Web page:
19 Shoulder Joint Reinforcing ligaments: Coracohumeral ligament—helps support the weight of the upper limb Three glenohumeral ligaments—somewhat weak anterior reinforcements

20 Shoulder joint Reinforcing muscle tendons: Tendon of the long head of biceps: Travels through the intertubercular groove Secures the humerus to the glenoid cavity Four rotator cuff tendons encircle the shoulder joint: Subscapularis Supraspinatus Infraspinatus Teres minor PLAY A&P Flix™: Rotator cuff muscles: An overview (a) PLAY A&P Flix™: Rotator cuff muscles: An overview (b)

21 Figure 8.10c Acromion Coracoacromial ligament Subacromial bursa Coracohumeral ligament Greater tubercle of humerus Transverse humeral ligament Tendon sheath Tendon of long head of biceps brachii muscle Articular capsule reinforced by glenohumeral ligaments Subscapular bursa Tendon of the subscapularis muscle Scapula Coracoid process (c) Anterior view of right shoulder joint capsule

22 Elbow Joint Radius and ulna articulate with the humerus Hinge joint formed mainly by trochlear notch of ulna and trochlea of humerus Flexion and extension only

23 Figure 8.11a Articular capsule Synovial membrane Synovial cavity Articular cartilage Coronoid process Tendon of brachialis muscle Ulna Humerus Fat pad Tendon of triceps muscle Bursa Trochlea Articular cartilage of the trochlear notch (a) Median sagittal section through right elbow (lateral view)

24 Elbow Joint Anular ligament—surrounds head of radius Two capsular ligaments restrict side-to-side movement: Ulnar collateral ligament Radial collateral ligament

25 Figure 8.11b Humerus Lateral epicondyle Articular capsule Radial collateral ligament Olecranon process Anular ligament Radius Ulna (b) Lateral view of right elbow joint

26 PLAY Animation: Rotatable elbow Figure 8.11d Articular capsule Anular ligament Coronoid process (d) Medial view of right elbow Radius Humerus Medial epicondyle Ulnar collateral ligament Ulna

27 Hip (Coxal) Joint Ball-and-socket joint Head of the femur articulates with the acetabulum Good range of motion, but limited by the deep socket Acetabular labrum—enhances depth of socket PLAY A&P Flix™: Movement at the hip joint: An overview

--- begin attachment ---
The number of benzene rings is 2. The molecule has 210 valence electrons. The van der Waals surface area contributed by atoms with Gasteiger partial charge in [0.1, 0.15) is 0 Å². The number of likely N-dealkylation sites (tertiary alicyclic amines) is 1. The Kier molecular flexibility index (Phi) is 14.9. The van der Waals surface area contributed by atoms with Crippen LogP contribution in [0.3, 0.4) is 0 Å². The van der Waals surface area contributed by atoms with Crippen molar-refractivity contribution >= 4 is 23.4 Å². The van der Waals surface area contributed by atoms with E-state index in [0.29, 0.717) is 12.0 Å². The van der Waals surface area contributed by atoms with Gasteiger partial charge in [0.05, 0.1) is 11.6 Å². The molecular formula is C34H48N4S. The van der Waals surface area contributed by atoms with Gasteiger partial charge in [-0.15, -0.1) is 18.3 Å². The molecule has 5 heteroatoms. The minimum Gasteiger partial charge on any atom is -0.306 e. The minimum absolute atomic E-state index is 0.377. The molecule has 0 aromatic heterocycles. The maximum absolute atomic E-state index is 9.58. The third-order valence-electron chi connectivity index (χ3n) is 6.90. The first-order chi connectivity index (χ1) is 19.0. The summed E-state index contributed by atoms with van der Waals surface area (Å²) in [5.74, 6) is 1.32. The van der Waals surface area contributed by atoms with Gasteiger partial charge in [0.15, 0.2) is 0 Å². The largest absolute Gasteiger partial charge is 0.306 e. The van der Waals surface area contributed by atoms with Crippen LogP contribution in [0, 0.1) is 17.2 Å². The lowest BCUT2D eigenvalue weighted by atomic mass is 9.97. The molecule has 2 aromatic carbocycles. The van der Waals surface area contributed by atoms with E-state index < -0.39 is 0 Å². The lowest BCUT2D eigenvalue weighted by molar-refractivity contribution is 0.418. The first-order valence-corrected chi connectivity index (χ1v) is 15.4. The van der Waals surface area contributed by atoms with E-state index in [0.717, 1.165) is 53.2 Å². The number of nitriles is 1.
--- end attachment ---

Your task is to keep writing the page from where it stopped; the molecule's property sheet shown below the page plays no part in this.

28 Figure 8.12a Articular cartilage Coxal (hip) bone Ligament of the head of the femur (ligamentum teres) Synovial cavity Articular capsule Acetabular labrum Femur (a) Frontal section through the right hip joint

29 Hip Joint Reinforcing ligaments: Iliofemoral ligament Pubofemoral ligament Ischiofemoral ligament Ligamentum teres

30 Figure 8.12c Ischium Iliofemoral ligament Ischiofemoral ligament Greater trochanter of femur (c) Posterior view of right hip joint, capsule in place

31 Figure 8.12d Anterior inferior iliac spine Iliofemoral ligament Pubofemoral ligament Greater trochanter (d) Anterior view of right hip joint, capsule in place

32 Common Joint Injuries Sprains The ligaments are stretched or torn Partial tears slowly repair themselves Complete ruptures require prompt surgical repair Cartilage tears Due to compression and shear stress Fragments may cause joint to lock or bind Cartilage rarely repairs itself Repaired with arthroscopic surgery

33 Figure 8.14 Torn meniscus

34 Common Joint Injuries Dislocations (luxations) Occur when bones are forced out of alignment Accompanied by sprains, inflammation, and joint immobilization Caused by serious falls or playing sports Subluxation—partial dislocation of a joint

35 Inflammatory and Degenerative Conditions Bursitis An inflammation of a bursa, usually caused by a blow or friction Treated with rest and ice and, if severe, anti- inflammatory drugs Tendonitis Inflammation of tendon sheaths typically caused by overuse Symptoms and treatment similar to bursitis

36 Arthritis >100 different types of inflammatory or degenerative diseases that damage joints Most widespread crippling disease in the U.S. Symptoms; pain, stiffness, and swelling of a joint Acute forms: caused by bacteria, treated with antibiotics Chronic forms: osteoarthritis, rheumatoid arthritis, and gouty arthritis

37 Developmental Aspects of Joints By embryonic week 8, synovial joints resemble adult joints A joint’s size, shape, and flexibility are modified by use Advancing years take their toll on joints: Ligaments and tendons shorten and weaken Intervertebral discs become more likely to herniate Most people in their 70s have some degree of OA Exercise that coaxes joints through their full range of motion is key to postponing joint problems